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The Coastal Gardener: Destructive beetle found in Laguna Beach

October 08, 2010|By Ron Vanderhoff
  • Canary Island date palms, like this tree just a block from the initial infestation , are threatened by the Red Palm Weevil.
Canary Island date palms, like this tree just a block from… (Daily Pilot )

Imagine the Southern California skyline without the presence of majestic date palms and tall, slender Washingtonia fan palms.

That's what a few landscape professionals, palm enthusiasts and scientists are worried about, following the discovery last month of a destructive new pest in a Laguna Beach neighborhood.

For the first time ever, the red palm weevil, a beetle native of Southeast Asia, was discovered alive and well in the United States. The host was a Canary Island date palm in the Emerald Terrace neighborhood of north Laguna Beach.

Rhynchophorus ferrugineus is considered one of the most destructive palm pests in the world. Nick Nisson, Orange County's entomologist at the County Agricultural Commissioner's Office, identified the invader after a palm removal crew became curious about the unusual-looking insects.

Red palm weevils are relatively large and rusty red. Adult beetles lay about 200 eggs on the new growth at a palm's crown. But it is its larvae that cause most of the problems for palms. Impossible to see, the juvenile larvae feed on the soft fibers inside the palm, tunneling through the trunk for about a month, before they pupate, emerge as adult beetles and fly away in search of another palm. The larva's burrowing activity usually kills the host palm.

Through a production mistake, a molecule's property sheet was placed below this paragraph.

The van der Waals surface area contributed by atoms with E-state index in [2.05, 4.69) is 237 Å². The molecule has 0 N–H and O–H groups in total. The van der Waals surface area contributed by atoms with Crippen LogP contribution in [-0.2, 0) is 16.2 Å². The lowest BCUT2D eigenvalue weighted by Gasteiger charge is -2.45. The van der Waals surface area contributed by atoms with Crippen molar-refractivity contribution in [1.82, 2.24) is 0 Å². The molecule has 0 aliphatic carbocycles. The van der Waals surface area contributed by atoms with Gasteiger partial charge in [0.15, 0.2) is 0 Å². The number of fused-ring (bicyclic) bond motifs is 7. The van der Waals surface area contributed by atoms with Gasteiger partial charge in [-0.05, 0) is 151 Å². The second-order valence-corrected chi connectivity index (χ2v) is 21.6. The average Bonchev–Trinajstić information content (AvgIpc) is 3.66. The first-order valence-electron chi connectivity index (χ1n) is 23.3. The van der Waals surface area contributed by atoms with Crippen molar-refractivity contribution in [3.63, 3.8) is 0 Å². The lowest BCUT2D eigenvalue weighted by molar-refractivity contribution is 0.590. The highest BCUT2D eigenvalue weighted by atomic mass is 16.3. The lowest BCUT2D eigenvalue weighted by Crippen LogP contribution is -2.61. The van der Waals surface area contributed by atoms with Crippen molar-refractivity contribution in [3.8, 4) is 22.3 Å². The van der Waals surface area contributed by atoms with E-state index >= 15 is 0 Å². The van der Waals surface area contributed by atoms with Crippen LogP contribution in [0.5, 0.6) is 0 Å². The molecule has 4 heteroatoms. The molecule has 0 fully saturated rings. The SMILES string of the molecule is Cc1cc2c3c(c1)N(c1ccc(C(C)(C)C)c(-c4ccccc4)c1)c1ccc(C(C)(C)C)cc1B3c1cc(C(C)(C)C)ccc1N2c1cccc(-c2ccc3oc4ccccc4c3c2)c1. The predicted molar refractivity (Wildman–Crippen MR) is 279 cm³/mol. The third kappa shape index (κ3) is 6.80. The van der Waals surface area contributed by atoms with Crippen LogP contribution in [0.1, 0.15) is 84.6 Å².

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The beetle is a major pest of commercial coconut, date and oil palm plantations in much of the world. Originally from Asia, it spread to the Middle East in 1985 and reached the Mediterranean by the late 1980s. It was first recorded in Spain in 1994 and in France in 2006. Finally, the weevil made it to the Caribbean in January 2009.

Now it's in Laguna Beach.

Panic has already begun among palm enthusiasts. Members of The International Palm Society are sounding the bell. Comments and warning are coming in both locally and internationally about the potential destructiveness of this pest.

Tom in Laguna Beach writes:

"Only a mile from my house. Yikes!"

A palm enthusiast from San Diego is worried:

" … the palms that are hit by the weevil can't just be cut up and hauled away. The tree can't even be burned, it must be buried in a pit to prevent the approximately 300 weevils per tree from getting away so the growth pattern of the infestation does not grow logarithmically. The damage caused by a few larvae of the weevil is astonishing. Even one larva may cause considerable damage, and, sometimes the death of the palm."

Nigel from Brazil says:

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